ASAS-Collateral Workstation is a software package that provides a collateral intelligence processing capability to the G2s of Army divisions and corps. Doctrinally, each unit employees two workstations in the main Tactical Operations Center. It is the Intelligence and Electronic Warfare component of the Army Tactical Command and Control System (ATCCS) and rpovides the interface between ATCCS and the Analysis and Control Element (ACE). Principle functionality of the ASAS-CWS are Intelligence Preparation of the Battlefield, current enemy and friendly situation, imagery, maps and graphics, and analyst tools.

In initial testing, the Block I configuration did not have the performance, reliability, availability, and deployability needed to support the Army's operations.

In 1991, elements of the original block I were merged with a development project called Hawkeye, sponsored by the Army Intelligence School. The Intelligence School initiated the Hawkeye effort because it was dissatisfied with the large, cumbersome equipment being developed for block I.

US Army Europe (USAREUR) continued to develop Hawkeye and deploy additional intelligence data processing capabilities in a system called Warrior, which cost about another $15 million. Warrior development continued in a new effort called Warlord, which was initially deployed in March 1994. The Army continued development of Warlord as a rapid prototyping program by agreement among USAREUR, the Army Intelligence School, and the Army program acquisition executive office for ASAS. The ASAS program manager objected to Warlord because it does not have all the automatic features of the JPL equipment in block I. However, Warlord development products will be retrofitted into block I, provided Warrior/Warlord capabilities to units not receiving block I, and integrated into the concurrent ASAS block II development as appropriate.


ASAS Block II will have greatly improved software that meets baseline system requirements. The ASAS block II development contract was awarded on October 29, 1993. As ABCS Common Hardware and Software (CHS) II become available, ASAS Block II will replace Block I. The ASAS Block II system provides additional software functionality required by the Army Battle Command Systems/Army Tactical Command and Control System (ABCS/ATCCS). Block II consists of three subsystems: the Analysis and Control Element (ACE); G2 Tactical Operations Center (G2-TOC); and the Remote Workstation (RWS).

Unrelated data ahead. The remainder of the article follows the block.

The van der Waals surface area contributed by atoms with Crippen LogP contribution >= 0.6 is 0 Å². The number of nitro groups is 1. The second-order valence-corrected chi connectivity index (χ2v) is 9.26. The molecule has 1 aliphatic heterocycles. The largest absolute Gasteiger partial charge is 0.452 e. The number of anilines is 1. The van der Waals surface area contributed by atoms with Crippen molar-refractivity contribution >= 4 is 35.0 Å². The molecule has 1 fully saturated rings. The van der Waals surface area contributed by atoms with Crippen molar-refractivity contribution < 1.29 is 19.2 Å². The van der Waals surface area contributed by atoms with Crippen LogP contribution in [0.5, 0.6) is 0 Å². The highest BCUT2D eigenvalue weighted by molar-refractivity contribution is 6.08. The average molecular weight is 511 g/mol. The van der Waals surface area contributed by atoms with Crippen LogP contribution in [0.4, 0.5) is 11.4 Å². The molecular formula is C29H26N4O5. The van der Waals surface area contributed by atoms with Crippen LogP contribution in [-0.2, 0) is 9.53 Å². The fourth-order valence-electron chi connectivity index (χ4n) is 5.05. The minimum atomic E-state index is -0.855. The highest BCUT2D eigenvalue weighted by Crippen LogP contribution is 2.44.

Analysis and Control Element performance is improved through automatic sanitation and automatic collateral message release. Substantial improvements in communications include four additional channels as well as satellite communications. Deployability is enhanced by making the system smaller. Ipecific improvements to intelligence processing include secondary imagery dissemination with receipt, display, and storage capabilities.

G2 Tactical Operations Center (G2-TOC) applications provide the interactive tools and automated processes to analyze the mission and provide enemy situation and Intelligence Preparation of the Battlefield products.

Remote Workstation (RWS) supports collateral intelligence processing at other maneuver units below division level. The WARRIOR workstation developed initially for US Army, Europe (USAREUR) is an example of ASAS prototyping efforts that have supported forces in the field and contributed to improvements to the ASAS-RWS. The RWS will replace the ASAS Warlord platforms wherever such platforms exist.

The ASAS-Single Source (ASAS-SS) Workstation workstation may be task organized to provide additional workstations and analysts to Counterintelligence and Human Intelligence (CI/HUMINT) under ASAS Block II.

The ASAS Block II development program will build upon and expand the capabilities and functionalities developed and produced in the ASAS Block I System including conversion to the Army Tactical Command and Control System (ATCCS) Common Hardware/Software Open architecture and the OSD directed Common Operating Environment (COE) and Modernized Integrated Database (MIDB). Additional software capabilities include enhanced intelligence and command and control functionality, jump and degraded mode operations, enhanced communications, and improved reliability and supportability. ASAS Block II strategy maximizes the use of Government Furnished Equipment (GFE), government and commercial Non-Developmental Item (NDI) software, reuse of proven Office of Secretary of Defense (OSD) and ATCCS Command, Control, Communications and Intelligence (C3I) software, multiple prototype deliveries and continuous user test and evaluation opportunities.


The objective system, ASAS Block III, will expand upon Block II capabilities for operational, environmental, and performance requirements. In addition to these programmed materiel acquisition versions of ASAS, technology insertion and prototyping efforts will incrementally enhance ASAS and support the rapid distribution of ASAS capabilities to units in the field.

ASAS-Extended (ASAS-E)